What do you think is the optimal calving interval? Days open? And services per pregnancy?

Some of these answers depend on your herd’s level of milk production. Assuming your herd is between 18,000 to 20,000 pound rolling herd average (8,000 to 9,000 kg), the optimal calving interval is between 12 to 13 months. To achieve this, you will need to have between 85 and 115 days open assuming Holstein cattle with 280-day gestation length. Services per pregnancy should always be two or less. A good goal would be between 1.5 and 1.8 services per pregnancy.

Three factors will determine your herd average days open: 1) your voluntary waiting period (typically 45 to 60 days), 2) your service rate (the proportion of cows serviced within each 21-day heat cycle after the voluntary waiting period), and 3) your conception rate. We used to think of service rate as the heat detection rate but have changed that philosophy due to synchronization programs and timed artificial insemination.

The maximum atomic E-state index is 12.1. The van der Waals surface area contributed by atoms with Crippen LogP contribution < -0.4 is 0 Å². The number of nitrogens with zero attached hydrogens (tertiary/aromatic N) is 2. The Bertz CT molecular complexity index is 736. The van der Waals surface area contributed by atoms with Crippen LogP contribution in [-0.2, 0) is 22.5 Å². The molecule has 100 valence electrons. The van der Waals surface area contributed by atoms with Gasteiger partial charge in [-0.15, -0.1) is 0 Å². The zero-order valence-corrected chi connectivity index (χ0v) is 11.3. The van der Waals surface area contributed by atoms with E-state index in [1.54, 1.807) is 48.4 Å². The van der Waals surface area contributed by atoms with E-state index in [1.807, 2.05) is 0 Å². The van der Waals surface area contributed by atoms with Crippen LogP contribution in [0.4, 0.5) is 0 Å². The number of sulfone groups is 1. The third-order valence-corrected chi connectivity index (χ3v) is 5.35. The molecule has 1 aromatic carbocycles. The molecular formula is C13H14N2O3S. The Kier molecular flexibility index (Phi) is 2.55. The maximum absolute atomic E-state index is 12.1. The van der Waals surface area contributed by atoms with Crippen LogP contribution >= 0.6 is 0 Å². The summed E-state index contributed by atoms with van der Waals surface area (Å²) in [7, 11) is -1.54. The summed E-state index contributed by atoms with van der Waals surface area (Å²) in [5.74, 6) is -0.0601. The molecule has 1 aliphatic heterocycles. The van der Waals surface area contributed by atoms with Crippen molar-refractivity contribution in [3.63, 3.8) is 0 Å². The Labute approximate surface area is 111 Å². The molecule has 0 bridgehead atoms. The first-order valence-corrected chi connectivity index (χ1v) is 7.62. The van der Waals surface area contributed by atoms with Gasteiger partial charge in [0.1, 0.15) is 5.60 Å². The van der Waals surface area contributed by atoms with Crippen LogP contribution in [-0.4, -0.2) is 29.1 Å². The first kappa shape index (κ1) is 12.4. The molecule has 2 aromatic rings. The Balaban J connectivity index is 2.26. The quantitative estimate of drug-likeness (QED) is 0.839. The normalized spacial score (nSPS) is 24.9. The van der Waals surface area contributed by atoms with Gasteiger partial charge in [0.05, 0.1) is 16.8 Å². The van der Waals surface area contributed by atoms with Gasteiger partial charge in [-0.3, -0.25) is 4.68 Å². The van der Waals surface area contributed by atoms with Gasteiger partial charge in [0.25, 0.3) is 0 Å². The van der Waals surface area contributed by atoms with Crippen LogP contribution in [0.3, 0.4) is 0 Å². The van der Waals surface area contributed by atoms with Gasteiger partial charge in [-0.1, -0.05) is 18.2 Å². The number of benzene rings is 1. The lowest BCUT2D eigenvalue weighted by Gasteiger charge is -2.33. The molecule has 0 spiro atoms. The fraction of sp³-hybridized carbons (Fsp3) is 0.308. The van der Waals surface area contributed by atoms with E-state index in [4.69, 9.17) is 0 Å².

Achieving these goals assures that you will always have your herd in high milk production (typically, average days in milk between 160 to 180). This will also allow you to have ample replacement heifers assuming minimal death loss and average age at first calving of 22 to 24 months.

A Web-based spreadsheet will soon available to calculate some of the economic aspects of these goals. This program also allows you to compare your current situation and perform a sensitivity analysis of your reproductive program. Check back in a few months to see our progress.

Dick Wallace
Dairy Extension Veterinarian – Illini DairyNET